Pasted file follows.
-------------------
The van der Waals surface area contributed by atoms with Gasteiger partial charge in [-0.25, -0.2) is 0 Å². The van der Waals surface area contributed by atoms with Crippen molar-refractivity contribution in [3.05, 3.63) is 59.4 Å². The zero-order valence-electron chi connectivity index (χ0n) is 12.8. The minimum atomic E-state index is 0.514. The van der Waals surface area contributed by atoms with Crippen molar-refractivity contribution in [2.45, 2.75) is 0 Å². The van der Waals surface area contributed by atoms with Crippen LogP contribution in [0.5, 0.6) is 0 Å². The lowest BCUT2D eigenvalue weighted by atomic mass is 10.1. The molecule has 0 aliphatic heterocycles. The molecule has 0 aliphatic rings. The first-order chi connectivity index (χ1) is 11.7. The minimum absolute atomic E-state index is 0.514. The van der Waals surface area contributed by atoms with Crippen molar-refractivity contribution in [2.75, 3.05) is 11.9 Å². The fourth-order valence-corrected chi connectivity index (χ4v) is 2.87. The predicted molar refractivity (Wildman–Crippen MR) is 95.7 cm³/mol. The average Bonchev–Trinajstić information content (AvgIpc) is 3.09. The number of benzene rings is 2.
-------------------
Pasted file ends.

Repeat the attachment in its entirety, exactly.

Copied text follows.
The van der Waals surface area contributed by atoms with Gasteiger partial charge in [-0.25, -0.2) is 0 Å². The van der Waals surface area contributed by atoms with Crippen molar-refractivity contribution in [3.05, 3.63) is 59.4 Å². The zero-order valence-electron chi connectivity index (χ0n) is 12.8. The minimum atomic E-state index is 0.514. The van der Waals surface area contributed by atoms with Crippen molar-refractivity contribution in [2.45, 2.75) is 0 Å². The van der Waals surface area contributed by atoms with Crippen LogP contribution in [0.5, 0.6) is 0 Å². The lowest BCUT2D eigenvalue weighted by atomic mass is 10.1. The molecule has 0 aliphatic heterocycles. The molecule has 0 aliphatic rings. The first-order chi connectivity index (χ1) is 11.7. The minimum absolute atomic E-state index is 0.514. The van der Waals surface area contributed by atoms with Crippen molar-refractivity contribution in [2.75, 3.05) is 11.9 Å². The fourth-order valence-corrected chi connectivity index (χ4v) is 2.87. The predicted molar refractivity (Wildman–Crippen MR) is 95.7 cm³/mol. The average Bonchev–Trinajstić information content (AvgIpc) is 3.09. The number of benzene rings is 2.